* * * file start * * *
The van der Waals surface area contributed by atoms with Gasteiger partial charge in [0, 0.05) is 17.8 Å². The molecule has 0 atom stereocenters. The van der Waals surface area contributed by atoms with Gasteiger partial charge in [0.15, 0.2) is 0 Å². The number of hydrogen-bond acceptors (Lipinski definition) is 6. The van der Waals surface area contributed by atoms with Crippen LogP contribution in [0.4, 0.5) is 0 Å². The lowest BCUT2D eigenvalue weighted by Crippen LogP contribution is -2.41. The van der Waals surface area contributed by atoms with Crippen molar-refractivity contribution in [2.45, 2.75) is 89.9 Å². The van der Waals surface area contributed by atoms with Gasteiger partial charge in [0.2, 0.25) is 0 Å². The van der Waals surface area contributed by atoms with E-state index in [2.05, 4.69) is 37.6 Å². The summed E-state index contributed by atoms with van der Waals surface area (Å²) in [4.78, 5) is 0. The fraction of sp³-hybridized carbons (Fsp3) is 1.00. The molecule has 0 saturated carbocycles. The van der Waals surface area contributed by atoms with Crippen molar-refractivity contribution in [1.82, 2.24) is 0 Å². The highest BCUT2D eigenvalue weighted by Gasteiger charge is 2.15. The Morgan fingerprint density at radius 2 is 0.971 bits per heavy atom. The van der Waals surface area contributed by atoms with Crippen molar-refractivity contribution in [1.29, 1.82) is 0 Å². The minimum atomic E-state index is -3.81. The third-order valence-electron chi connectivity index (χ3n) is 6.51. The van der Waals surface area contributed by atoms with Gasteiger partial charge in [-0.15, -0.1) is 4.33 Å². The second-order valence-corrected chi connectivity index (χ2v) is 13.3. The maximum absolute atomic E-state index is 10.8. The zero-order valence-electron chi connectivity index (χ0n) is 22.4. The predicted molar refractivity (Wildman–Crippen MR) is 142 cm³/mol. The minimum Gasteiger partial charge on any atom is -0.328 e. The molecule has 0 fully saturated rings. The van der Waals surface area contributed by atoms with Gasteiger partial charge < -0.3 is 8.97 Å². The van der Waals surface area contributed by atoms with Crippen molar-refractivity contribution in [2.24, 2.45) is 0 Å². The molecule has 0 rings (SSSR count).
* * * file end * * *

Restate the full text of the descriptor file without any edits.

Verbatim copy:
The van der Waals surface area contributed by atoms with Gasteiger partial charge in [0, 0.05) is 17.8 Å². The molecule has 0 atom stereocenters. The van der Waals surface area contributed by atoms with Gasteiger partial charge in [0.15, 0.2) is 0 Å². The number of hydrogen-bond acceptors (Lipinski definition) is 6. The van der Waals surface area contributed by atoms with Crippen LogP contribution in [0.4, 0.5) is 0 Å². The lowest BCUT2D eigenvalue weighted by Crippen LogP contribution is -2.41. The van der Waals surface area contributed by atoms with Crippen molar-refractivity contribution in [2.45, 2.75) is 89.9 Å². The van der Waals surface area contributed by atoms with Gasteiger partial charge in [0.2, 0.25) is 0 Å². The van der Waals surface area contributed by atoms with E-state index in [2.05, 4.69) is 37.6 Å². The summed E-state index contributed by atoms with van der Waals surface area (Å²) in [4.78, 5) is 0. The fraction of sp³-hybridized carbons (Fsp3) is 1.00. The molecule has 0 saturated carbocycles. The van der Waals surface area contributed by atoms with Crippen molar-refractivity contribution in [1.82, 2.24) is 0 Å². The highest BCUT2D eigenvalue weighted by Gasteiger charge is 2.15. The Morgan fingerprint density at radius 2 is 0.971 bits per heavy atom. The van der Waals surface area contributed by atoms with Crippen molar-refractivity contribution in [1.29, 1.82) is 0 Å². The minimum atomic E-state index is -3.81. The third-order valence-electron chi connectivity index (χ3n) is 6.51. The van der Waals surface area contributed by atoms with Gasteiger partial charge in [-0.15, -0.1) is 4.33 Å². The second-order valence-corrected chi connectivity index (χ2v) is 13.3. The maximum absolute atomic E-state index is 10.8. The zero-order valence-electron chi connectivity index (χ0n) is 22.4. The predicted molar refractivity (Wildman–Crippen MR) is 142 cm³/mol. The minimum Gasteiger partial charge on any atom is -0.328 e. The molecule has 0 fully saturated rings. The van der Waals surface area contributed by atoms with Gasteiger partial charge < -0.3 is 8.97 Å². The van der Waals surface area contributed by atoms with Crippen molar-refractivity contribution in [2.24, 2.45) is 0 Å². The molecule has 0 rings (SSSR count).